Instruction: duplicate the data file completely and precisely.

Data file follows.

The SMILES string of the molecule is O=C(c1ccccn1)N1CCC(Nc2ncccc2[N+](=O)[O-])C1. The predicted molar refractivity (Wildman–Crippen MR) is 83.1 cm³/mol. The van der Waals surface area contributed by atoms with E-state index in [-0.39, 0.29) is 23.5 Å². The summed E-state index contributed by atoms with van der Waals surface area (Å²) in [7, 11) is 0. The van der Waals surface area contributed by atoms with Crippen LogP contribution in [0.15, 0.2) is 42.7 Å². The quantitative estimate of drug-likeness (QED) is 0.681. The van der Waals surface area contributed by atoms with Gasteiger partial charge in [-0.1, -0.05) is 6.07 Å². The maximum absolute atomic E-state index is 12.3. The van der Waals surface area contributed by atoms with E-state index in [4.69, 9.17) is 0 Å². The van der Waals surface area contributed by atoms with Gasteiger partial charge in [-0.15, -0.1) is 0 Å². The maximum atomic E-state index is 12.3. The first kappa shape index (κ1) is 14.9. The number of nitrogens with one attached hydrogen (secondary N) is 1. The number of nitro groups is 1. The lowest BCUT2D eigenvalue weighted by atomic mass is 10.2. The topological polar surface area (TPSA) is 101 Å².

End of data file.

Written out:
The SMILES string of the molecule is O=C(c1ccccn1)N1CCC(Nc2ncccc2[N+](=O)[O-])C1. The predicted molar refractivity (Wildman–Crippen MR) is 83.1 cm³/mol. The van der Waals surface area contributed by atoms with E-state index in [-0.39, 0.29) is 23.5 Å². The summed E-state index contributed by atoms with van der Waals surface area (Å²) in [7, 11) is 0. The van der Waals surface area contributed by atoms with Crippen LogP contribution in [0.15, 0.2) is 42.7 Å². The quantitative estimate of drug-likeness (QED) is 0.681. The van der Waals surface area contributed by atoms with Gasteiger partial charge in [-0.1, -0.05) is 6.07 Å². The maximum absolute atomic E-state index is 12.3. The van der Waals surface area contributed by atoms with E-state index in [4.69, 9.17) is 0 Å². The van der Waals surface area contributed by atoms with Gasteiger partial charge in [-0.15, -0.1) is 0 Å². The maximum atomic E-state index is 12.3. The first kappa shape index (κ1) is 14.9. The number of nitrogens with one attached hydrogen (secondary N) is 1. The number of nitro groups is 1. The lowest BCUT2D eigenvalue weighted by atomic mass is 10.2. The topological polar surface area (TPSA) is 101 Å².